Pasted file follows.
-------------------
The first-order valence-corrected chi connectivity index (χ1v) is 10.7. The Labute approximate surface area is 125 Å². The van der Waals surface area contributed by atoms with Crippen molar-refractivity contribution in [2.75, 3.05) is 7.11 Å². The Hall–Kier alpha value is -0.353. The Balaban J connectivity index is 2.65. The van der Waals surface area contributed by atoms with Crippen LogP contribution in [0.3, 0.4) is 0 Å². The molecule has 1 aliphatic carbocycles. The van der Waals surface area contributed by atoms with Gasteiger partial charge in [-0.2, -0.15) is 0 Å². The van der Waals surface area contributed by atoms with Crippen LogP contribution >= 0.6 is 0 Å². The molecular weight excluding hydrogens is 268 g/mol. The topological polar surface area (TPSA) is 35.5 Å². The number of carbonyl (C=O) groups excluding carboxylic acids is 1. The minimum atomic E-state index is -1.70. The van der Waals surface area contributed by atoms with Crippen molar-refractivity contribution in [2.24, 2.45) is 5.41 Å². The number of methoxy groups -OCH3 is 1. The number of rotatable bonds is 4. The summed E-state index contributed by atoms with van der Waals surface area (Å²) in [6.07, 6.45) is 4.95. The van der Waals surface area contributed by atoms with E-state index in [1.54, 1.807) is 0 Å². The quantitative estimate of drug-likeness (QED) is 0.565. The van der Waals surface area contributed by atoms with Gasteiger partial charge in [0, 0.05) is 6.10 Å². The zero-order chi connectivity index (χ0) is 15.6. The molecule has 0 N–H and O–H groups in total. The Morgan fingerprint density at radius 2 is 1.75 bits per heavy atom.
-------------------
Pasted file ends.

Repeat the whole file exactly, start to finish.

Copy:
The first-order valence-corrected chi connectivity index (χ1v) is 10.7. The Labute approximate surface area is 125 Å². The van der Waals surface area contributed by atoms with Crippen molar-refractivity contribution in [2.75, 3.05) is 7.11 Å². The Hall–Kier alpha value is -0.353. The Balaban J connectivity index is 2.65. The van der Waals surface area contributed by atoms with Crippen LogP contribution in [0.3, 0.4) is 0 Å². The molecule has 1 aliphatic carbocycles. The van der Waals surface area contributed by atoms with Gasteiger partial charge in [-0.2, -0.15) is 0 Å². The van der Waals surface area contributed by atoms with Crippen LogP contribution >= 0.6 is 0 Å². The molecular weight excluding hydrogens is 268 g/mol. The topological polar surface area (TPSA) is 35.5 Å². The number of carbonyl (C=O) groups excluding carboxylic acids is 1. The minimum atomic E-state index is -1.70. The van der Waals surface area contributed by atoms with Crippen molar-refractivity contribution in [2.24, 2.45) is 5.41 Å². The number of methoxy groups -OCH3 is 1. The number of rotatable bonds is 4. The summed E-state index contributed by atoms with van der Waals surface area (Å²) in [6.07, 6.45) is 4.95. The van der Waals surface area contributed by atoms with E-state index in [1.54, 1.807) is 0 Å². The quantitative estimate of drug-likeness (QED) is 0.565. The van der Waals surface area contributed by atoms with Gasteiger partial charge in [0, 0.05) is 6.10 Å². The zero-order chi connectivity index (χ0) is 15.6. The molecule has 0 N–H and O–H groups in total. The Morgan fingerprint density at radius 2 is 1.75 bits per heavy atom.